Writer’s shrine to get epic treatment
International team of artists and designers to create park dedicated to author of Master and Margarita
By Sophia Kishkovsky. Museums, Issue 242, January 2013
Published online: 14 January 2013
The Italian architect Gabriele Filippini and his Russian wife, Olga Moskvina, who won a competition run by the Moscow city government to transform a small writer’s museum into a multimedia “literary park”, plan to involve international artists and designers to realise their ambitious vision.
The Mikhail Bulgakov State Museum, one of two institutions in Moscow dedicated to the life of the writer and playwright Mikhail Bulgakov (1891-1940), is housed in a former communal apartment in which the author lived during the 1920s. The architects want to involve other museums and the nearby Patriarch’s Pond neighbourhood, the setting of Bulgakov’s masterpiece, The Master and Margarita.
The novel, written between 1928 and 1940, was banned until the 1960s and censored for decades afterwards. It is a satirical portrait of life under Stalin that includes a mystical interpretation of philosophical questions. The main characters include the devil, in the guise of a mysterious visitor named Woland, and Begemot, a huge talking black cat. (A magnificent furry black cat holds court in the city-funded Bulgakov museum. He also spends time in the privately funded Bulgakov museum, which is in the same building, and is happy to be petted by visitors to both.) Christ, Pontius Pilate and Judas also feature in the novel, which is one reason why it was banned.
Filippini and Moskvina were due to present a final version of the scheme as we went to press, having won the competition to expand the museum in October. Their plan includes holding performances on a floating stage on the pond. In a round-table discussion in November, Filippini said that two to three years are needed to “realise our concept”. Moskvina told the RIA Novosti news agency that the designer, Maurizio Morini, is working with the British artist and film director Peter Greenaway to develop special effects for the project. A member of the competition jury, the cultural critic Grigory Revzin, said that Filippini’s project aims to raise the museum to an “international level”. He is keen to involve the US theatre designer Robert Wilson, “whose very presence [will] become an additional virtue of the museum”. The budget and exact timescale are yet to be announced.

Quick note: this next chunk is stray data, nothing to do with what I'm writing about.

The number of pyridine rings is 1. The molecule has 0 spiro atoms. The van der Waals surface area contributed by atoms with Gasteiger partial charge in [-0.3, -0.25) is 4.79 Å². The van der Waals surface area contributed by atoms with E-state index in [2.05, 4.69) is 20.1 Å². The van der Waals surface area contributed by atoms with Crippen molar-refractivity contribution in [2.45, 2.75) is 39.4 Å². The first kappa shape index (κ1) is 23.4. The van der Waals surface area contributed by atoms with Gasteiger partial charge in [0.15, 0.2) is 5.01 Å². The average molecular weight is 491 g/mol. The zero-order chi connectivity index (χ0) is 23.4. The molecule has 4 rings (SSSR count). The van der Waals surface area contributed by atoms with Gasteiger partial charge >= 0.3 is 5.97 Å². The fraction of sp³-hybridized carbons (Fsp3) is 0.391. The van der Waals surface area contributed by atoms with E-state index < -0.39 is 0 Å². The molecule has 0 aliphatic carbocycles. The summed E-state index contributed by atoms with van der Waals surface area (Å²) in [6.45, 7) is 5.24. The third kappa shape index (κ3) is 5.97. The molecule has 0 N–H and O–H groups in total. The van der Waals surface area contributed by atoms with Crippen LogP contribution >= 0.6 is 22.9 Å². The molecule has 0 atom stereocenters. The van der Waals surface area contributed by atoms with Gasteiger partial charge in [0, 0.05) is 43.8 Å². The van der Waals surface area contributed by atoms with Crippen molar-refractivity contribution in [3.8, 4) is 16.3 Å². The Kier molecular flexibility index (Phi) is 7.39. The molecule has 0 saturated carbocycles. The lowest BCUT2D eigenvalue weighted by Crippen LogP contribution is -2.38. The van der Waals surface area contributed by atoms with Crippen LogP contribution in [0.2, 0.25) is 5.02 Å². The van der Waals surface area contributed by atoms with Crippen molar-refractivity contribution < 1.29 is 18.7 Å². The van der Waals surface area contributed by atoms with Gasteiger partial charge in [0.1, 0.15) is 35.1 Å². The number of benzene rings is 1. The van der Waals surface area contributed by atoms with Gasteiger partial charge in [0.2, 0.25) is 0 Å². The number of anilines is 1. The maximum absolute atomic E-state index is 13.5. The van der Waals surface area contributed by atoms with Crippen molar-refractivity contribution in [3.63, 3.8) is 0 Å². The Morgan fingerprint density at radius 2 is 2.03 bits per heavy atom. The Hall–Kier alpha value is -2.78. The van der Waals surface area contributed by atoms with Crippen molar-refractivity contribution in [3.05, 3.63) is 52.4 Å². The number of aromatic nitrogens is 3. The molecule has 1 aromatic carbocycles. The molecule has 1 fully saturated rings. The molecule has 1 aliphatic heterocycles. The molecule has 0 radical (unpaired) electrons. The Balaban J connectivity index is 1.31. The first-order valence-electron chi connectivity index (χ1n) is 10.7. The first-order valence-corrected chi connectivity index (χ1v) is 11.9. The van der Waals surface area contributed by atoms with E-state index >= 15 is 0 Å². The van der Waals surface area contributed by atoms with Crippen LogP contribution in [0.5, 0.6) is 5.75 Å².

The project is part of a sweeping upgrade of cultural institutions being overseen by Sergei Kapkov, the associate of the billionaire Roman Abramovich who was appointed to run Moscow’s culture department in 2011.
The city-run museum opened in 2007. It displays photographs, furniture, books and objects related to Bulgakov and recreates the atmosphere and conditions of communal life among the intelligentsia during the Great Terror of the Stalin era.
The privately funded Bulgakov museum is slightly older, having opened in 2004. It is housed in another apartment in the same building. Tension between rival groups laying claim to Bulgakov’s territory and heritage recalls scenes from The Master and Margarita. A similar dispute is brewing over Moscow’s plans to revamp a museum devoted to the poet Vladimir Mayakovsky.
Since the 1970s, hippies and fans of Bulgakov have settled in various parts of the building, which is also known for a graffiti-covered stairwell inspired by Bulgakov’s life and his most famous novel.
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